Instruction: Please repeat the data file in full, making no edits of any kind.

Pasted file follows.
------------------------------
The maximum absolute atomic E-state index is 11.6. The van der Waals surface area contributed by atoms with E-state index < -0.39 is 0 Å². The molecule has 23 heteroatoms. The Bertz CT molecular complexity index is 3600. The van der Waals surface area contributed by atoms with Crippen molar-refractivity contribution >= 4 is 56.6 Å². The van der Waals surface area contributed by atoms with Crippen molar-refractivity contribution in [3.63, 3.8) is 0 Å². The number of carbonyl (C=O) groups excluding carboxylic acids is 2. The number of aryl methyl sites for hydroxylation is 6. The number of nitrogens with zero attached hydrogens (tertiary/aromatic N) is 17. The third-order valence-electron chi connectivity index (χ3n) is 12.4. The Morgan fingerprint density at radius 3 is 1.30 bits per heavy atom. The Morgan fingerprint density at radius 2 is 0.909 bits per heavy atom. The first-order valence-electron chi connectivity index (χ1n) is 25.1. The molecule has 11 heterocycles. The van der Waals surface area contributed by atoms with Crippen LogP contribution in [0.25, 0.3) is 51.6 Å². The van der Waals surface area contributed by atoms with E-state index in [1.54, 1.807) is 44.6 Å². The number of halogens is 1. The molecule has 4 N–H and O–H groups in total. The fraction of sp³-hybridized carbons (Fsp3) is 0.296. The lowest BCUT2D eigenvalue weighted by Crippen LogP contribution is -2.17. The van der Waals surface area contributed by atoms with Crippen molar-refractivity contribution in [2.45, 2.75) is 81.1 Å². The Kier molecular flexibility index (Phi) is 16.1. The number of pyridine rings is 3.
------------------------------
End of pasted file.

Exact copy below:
The maximum absolute atomic E-state index is 11.6. The van der Waals surface area contributed by atoms with E-state index < -0.39 is 0 Å². The molecule has 23 heteroatoms. The Bertz CT molecular complexity index is 3600. The van der Waals surface area contributed by atoms with Crippen molar-refractivity contribution >= 4 is 56.6 Å². The van der Waals surface area contributed by atoms with Crippen molar-refractivity contribution in [3.63, 3.8) is 0 Å². The number of carbonyl (C=O) groups excluding carboxylic acids is 2. The number of aryl methyl sites for hydroxylation is 6. The number of nitrogens with zero attached hydrogens (tertiary/aromatic N) is 17. The third-order valence-electron chi connectivity index (χ3n) is 12.4. The Morgan fingerprint density at radius 3 is 1.30 bits per heavy atom. The Morgan fingerprint density at radius 2 is 0.909 bits per heavy atom. The first-order valence-electron chi connectivity index (χ1n) is 25.1. The molecule has 11 heterocycles. The van der Waals surface area contributed by atoms with Crippen LogP contribution in [0.25, 0.3) is 51.6 Å². The van der Waals surface area contributed by atoms with E-state index in [1.54, 1.807) is 44.6 Å². The number of halogens is 1. The molecule has 4 N–H and O–H groups in total. The fraction of sp³-hybridized carbons (Fsp3) is 0.296. The lowest BCUT2D eigenvalue weighted by Crippen LogP contribution is -2.17. The van der Waals surface area contributed by atoms with Crippen molar-refractivity contribution in [2.45, 2.75) is 81.1 Å². The Kier molecular flexibility index (Phi) is 16.1. The number of pyridine rings is 3.